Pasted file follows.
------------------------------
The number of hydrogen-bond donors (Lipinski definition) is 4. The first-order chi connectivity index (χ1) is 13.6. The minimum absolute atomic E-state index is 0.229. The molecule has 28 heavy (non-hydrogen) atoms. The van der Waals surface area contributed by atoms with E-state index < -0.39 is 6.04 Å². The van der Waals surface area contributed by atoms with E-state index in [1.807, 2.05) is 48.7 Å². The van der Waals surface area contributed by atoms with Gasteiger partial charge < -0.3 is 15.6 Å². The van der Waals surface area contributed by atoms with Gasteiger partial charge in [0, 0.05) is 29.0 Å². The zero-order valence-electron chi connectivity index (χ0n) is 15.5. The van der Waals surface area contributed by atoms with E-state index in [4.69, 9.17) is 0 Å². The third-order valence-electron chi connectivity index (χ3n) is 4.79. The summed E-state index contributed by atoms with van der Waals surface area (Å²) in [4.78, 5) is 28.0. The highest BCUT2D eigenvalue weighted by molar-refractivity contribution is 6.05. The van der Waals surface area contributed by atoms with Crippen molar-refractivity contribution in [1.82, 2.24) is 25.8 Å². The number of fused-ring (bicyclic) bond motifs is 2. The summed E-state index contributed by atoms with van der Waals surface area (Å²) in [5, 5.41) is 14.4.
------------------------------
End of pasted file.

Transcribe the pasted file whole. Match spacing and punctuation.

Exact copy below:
The number of hydrogen-bond donors (Lipinski definition) is 4. The first-order chi connectivity index (χ1) is 13.6. The minimum absolute atomic E-state index is 0.229. The molecule has 28 heavy (non-hydrogen) atoms. The van der Waals surface area contributed by atoms with E-state index < -0.39 is 6.04 Å². The van der Waals surface area contributed by atoms with E-state index in [1.807, 2.05) is 48.7 Å². The van der Waals surface area contributed by atoms with Gasteiger partial charge < -0.3 is 15.6 Å². The van der Waals surface area contributed by atoms with Gasteiger partial charge in [0, 0.05) is 29.0 Å². The zero-order valence-electron chi connectivity index (χ0n) is 15.5. The van der Waals surface area contributed by atoms with E-state index in [4.69, 9.17) is 0 Å². The third-order valence-electron chi connectivity index (χ3n) is 4.79. The summed E-state index contributed by atoms with van der Waals surface area (Å²) in [4.78, 5) is 28.0. The highest BCUT2D eigenvalue weighted by molar-refractivity contribution is 6.05. The van der Waals surface area contributed by atoms with Crippen molar-refractivity contribution in [1.82, 2.24) is 25.8 Å². The number of fused-ring (bicyclic) bond motifs is 2. The summed E-state index contributed by atoms with van der Waals surface area (Å²) in [5, 5.41) is 14.4.